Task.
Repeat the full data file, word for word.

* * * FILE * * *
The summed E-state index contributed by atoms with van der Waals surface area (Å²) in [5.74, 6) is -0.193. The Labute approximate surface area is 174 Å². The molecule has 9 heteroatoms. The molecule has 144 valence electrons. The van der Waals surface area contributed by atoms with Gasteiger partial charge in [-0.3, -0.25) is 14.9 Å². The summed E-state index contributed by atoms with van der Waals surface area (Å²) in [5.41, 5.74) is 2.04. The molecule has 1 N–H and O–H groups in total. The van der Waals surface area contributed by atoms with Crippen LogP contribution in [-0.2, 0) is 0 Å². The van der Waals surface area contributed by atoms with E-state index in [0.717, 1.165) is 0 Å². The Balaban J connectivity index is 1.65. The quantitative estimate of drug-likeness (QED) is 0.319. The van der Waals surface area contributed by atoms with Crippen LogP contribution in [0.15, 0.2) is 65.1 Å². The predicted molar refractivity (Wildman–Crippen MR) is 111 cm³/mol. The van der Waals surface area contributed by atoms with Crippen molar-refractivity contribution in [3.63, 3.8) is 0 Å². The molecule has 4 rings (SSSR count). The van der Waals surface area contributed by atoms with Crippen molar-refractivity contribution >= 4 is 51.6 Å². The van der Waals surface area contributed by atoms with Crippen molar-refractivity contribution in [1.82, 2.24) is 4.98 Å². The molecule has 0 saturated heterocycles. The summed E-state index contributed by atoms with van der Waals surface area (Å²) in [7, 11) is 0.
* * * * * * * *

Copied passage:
The summed E-state index contributed by atoms with van der Waals surface area (Å²) in [5.74, 6) is -0.193. The Labute approximate surface area is 174 Å². The molecule has 9 heteroatoms. The molecule has 144 valence electrons. The van der Waals surface area contributed by atoms with Gasteiger partial charge in [-0.3, -0.25) is 14.9 Å². The summed E-state index contributed by atoms with van der Waals surface area (Å²) in [5.41, 5.74) is 2.04. The molecule has 1 N–H and O–H groups in total. The van der Waals surface area contributed by atoms with Crippen LogP contribution in [-0.2, 0) is 0 Å². The van der Waals surface area contributed by atoms with E-state index in [0.717, 1.165) is 0 Å². The Balaban J connectivity index is 1.65. The quantitative estimate of drug-likeness (QED) is 0.319. The van der Waals surface area contributed by atoms with Crippen LogP contribution in [0.15, 0.2) is 65.1 Å². The predicted molar refractivity (Wildman–Crippen MR) is 111 cm³/mol. The van der Waals surface area contributed by atoms with Crippen molar-refractivity contribution in [3.63, 3.8) is 0 Å². The molecule has 4 rings (SSSR count). The van der Waals surface area contributed by atoms with Crippen molar-refractivity contribution >= 4 is 51.6 Å². The van der Waals surface area contributed by atoms with Crippen molar-refractivity contribution in [1.82, 2.24) is 4.98 Å². The molecule has 0 saturated heterocycles. The summed E-state index contributed by atoms with van der Waals surface area (Å²) in [7, 11) is 0.